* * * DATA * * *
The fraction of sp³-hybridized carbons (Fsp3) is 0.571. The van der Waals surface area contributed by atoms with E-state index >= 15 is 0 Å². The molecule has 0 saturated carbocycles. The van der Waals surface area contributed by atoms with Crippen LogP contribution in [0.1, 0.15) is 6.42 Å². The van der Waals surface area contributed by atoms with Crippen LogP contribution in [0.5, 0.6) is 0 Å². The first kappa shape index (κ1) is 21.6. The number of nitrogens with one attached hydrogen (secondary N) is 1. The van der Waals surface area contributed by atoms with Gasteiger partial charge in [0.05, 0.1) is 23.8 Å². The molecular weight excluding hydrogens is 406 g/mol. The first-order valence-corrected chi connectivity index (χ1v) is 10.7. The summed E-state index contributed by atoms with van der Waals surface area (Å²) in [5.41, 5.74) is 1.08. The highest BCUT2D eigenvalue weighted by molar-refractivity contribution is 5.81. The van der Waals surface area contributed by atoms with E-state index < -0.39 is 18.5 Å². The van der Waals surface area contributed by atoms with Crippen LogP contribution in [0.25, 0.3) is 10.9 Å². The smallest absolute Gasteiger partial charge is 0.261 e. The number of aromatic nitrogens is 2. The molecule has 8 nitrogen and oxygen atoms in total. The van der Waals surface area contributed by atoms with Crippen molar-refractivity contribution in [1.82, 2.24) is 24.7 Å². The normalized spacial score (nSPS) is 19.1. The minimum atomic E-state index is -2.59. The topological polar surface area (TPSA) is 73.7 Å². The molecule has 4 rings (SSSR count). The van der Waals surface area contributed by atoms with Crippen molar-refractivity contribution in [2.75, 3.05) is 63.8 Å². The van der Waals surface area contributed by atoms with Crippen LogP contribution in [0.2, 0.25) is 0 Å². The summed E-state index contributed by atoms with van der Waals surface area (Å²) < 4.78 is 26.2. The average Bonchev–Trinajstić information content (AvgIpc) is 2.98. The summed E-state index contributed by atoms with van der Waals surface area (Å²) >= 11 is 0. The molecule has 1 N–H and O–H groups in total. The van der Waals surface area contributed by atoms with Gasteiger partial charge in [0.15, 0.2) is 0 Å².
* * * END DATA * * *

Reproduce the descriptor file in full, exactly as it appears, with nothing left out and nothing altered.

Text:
The fraction of sp³-hybridized carbons (Fsp3) is 0.571. The van der Waals surface area contributed by atoms with E-state index >= 15 is 0 Å². The molecule has 0 saturated carbocycles. The van der Waals surface area contributed by atoms with Crippen LogP contribution in [0.1, 0.15) is 6.42 Å². The van der Waals surface area contributed by atoms with Crippen LogP contribution in [0.5, 0.6) is 0 Å². The first kappa shape index (κ1) is 21.6. The number of nitrogens with one attached hydrogen (secondary N) is 1. The van der Waals surface area contributed by atoms with Gasteiger partial charge in [0.05, 0.1) is 23.8 Å². The molecular weight excluding hydrogens is 406 g/mol. The first-order valence-corrected chi connectivity index (χ1v) is 10.7. The summed E-state index contributed by atoms with van der Waals surface area (Å²) in [5.41, 5.74) is 1.08. The highest BCUT2D eigenvalue weighted by molar-refractivity contribution is 5.81. The van der Waals surface area contributed by atoms with E-state index < -0.39 is 18.5 Å². The van der Waals surface area contributed by atoms with Crippen LogP contribution in [0.25, 0.3) is 10.9 Å². The smallest absolute Gasteiger partial charge is 0.261 e. The number of aromatic nitrogens is 2. The molecule has 8 nitrogen and oxygen atoms in total. The van der Waals surface area contributed by atoms with Crippen molar-refractivity contribution in [1.82, 2.24) is 24.7 Å². The normalized spacial score (nSPS) is 19.1. The minimum atomic E-state index is -2.59. The topological polar surface area (TPSA) is 73.7 Å². The molecule has 4 rings (SSSR count). The van der Waals surface area contributed by atoms with Crippen molar-refractivity contribution in [2.75, 3.05) is 63.8 Å². The van der Waals surface area contributed by atoms with Crippen LogP contribution in [0.2, 0.25) is 0 Å². The summed E-state index contributed by atoms with van der Waals surface area (Å²) < 4.78 is 26.2. The average Bonchev–Trinajstić information content (AvgIpc) is 2.98. The summed E-state index contributed by atoms with van der Waals surface area (Å²) >= 11 is 0. The molecule has 1 N–H and O–H groups in total. The van der Waals surface area contributed by atoms with Gasteiger partial charge in [0.15, 0.2) is 0 Å².